Weekly Round-Up

Weekly Round-Up

House of Lords Rejection of Tax Credits Sparks “Constitutional Crisis”

Chancellor George Osborne says he will lessen the impact of tax credit cuts on families after the Conservative Party was defeated twice in the House of Lords where it currently does not have an outright majority.  Following the defeat on October 26th, Osborne has been forced to water down his flagship tax credit reforms after peers voted to delay the measure.

Tax credits were introduced under the last Labour government in an effort to help low-paid families. The government set out to have the income threshold for receiving Working Tax Credits and Child Tax Credit significantly cut from April 2016. This controversial decision could ultimately deprive low-income workers of up to £1,300 each year.

Despite strong opposition across the House, especially from SNP MPs, measures regarding these cuts have been approved on three different occasions by the House of Commons where Conservatives have a narrow overall majority; but there has been a growing unease on the Conservative benches regarding their impact.

The Chancellor has now announced that he will reveal, in November’s Autumn Statement, measures to soften the impact of the cuts on the lowest paid. He needs, however, to find up to £4.4bn to cover the cost of the climb down. He also remains defiant about his overall direction of travel, declaring his continuing commitment to delivering “that lower welfare economy the British people want to see.”

Commenting, the SNP’s spokesperson for Social Justice and Welfare Dr Eilidh Whiteford MP said:

“… the regressive cuts proposed by the Tories…. will push thousands of people further into poverty – especially children in low-income households.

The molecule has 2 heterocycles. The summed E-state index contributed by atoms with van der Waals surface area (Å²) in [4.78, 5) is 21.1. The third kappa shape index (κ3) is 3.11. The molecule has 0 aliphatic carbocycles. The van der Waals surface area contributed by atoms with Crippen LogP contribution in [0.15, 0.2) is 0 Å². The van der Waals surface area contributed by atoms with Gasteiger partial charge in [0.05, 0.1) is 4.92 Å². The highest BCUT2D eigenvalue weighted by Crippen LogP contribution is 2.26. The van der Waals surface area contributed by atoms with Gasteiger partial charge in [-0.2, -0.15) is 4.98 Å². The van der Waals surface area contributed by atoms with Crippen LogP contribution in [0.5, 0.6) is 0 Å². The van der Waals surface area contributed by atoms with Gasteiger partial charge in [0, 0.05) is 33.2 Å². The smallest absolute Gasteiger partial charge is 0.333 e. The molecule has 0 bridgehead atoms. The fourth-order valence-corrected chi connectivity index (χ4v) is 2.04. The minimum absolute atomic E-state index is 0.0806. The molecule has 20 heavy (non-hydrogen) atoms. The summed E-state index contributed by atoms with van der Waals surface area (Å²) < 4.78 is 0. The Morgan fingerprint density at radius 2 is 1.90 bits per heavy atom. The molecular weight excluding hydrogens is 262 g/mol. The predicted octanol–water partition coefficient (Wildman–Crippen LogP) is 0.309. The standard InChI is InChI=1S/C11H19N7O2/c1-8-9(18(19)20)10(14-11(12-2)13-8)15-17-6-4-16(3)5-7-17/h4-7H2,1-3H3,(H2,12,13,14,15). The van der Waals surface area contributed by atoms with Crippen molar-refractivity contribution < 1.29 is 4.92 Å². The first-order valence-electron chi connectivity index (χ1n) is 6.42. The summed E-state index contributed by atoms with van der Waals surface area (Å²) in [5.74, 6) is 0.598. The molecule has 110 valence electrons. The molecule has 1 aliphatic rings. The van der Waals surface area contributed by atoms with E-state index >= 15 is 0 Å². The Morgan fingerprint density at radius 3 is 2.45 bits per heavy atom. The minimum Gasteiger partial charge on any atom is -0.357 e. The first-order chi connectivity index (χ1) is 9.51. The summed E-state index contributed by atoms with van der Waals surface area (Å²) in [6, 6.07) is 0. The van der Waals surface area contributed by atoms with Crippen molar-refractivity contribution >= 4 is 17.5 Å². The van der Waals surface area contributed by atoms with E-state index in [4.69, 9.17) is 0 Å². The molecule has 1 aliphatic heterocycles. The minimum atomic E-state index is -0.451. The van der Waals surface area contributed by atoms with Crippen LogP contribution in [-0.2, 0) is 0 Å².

“David Cameron said he wanted an all-out assault on poverty but the Welfare Reform and Work Bill is an all-out assault on the poor.

“Even Scottish Tory leader Ruth Davidson has joined her colleagues Boris Johnson and Heidi Allen to clamour for a U-turn from George Osborne and the introduction of transitional measures in the Autumn Statement to soften the blow of cuts to tax credits.

“Even the deeply undemocratic House of Lords – stuffed full of Tory donors and cronies – have resoundingly rejected the cuts to tax credits and have sent a clear message to the Government to re-examine these proposals.”

Meanwhile, Prime Minister David Cameron has already launched a review to deal with the constitutional implications of the defeat in the Lords. Time will tell whether this will include enlarging the House of Lords, already second in size only to the Chinese Parliament, to create a Conservative majority.

 

SNP supports initiatives for Ongoing Refugee Crisis

At the 2015 SNP National Conference which ran from October 15th to October 17th, SNP members supported an emergency resolution supporting refugees around the world.  This included calling for the UK government to opt in to the EU resettlement and relocation scheme. Scotland’s Minister for Europe, Humza Yousaf MSP, advocated strongly at the SNP conference for Scotland and the rest of the UK to participate in this plan of action.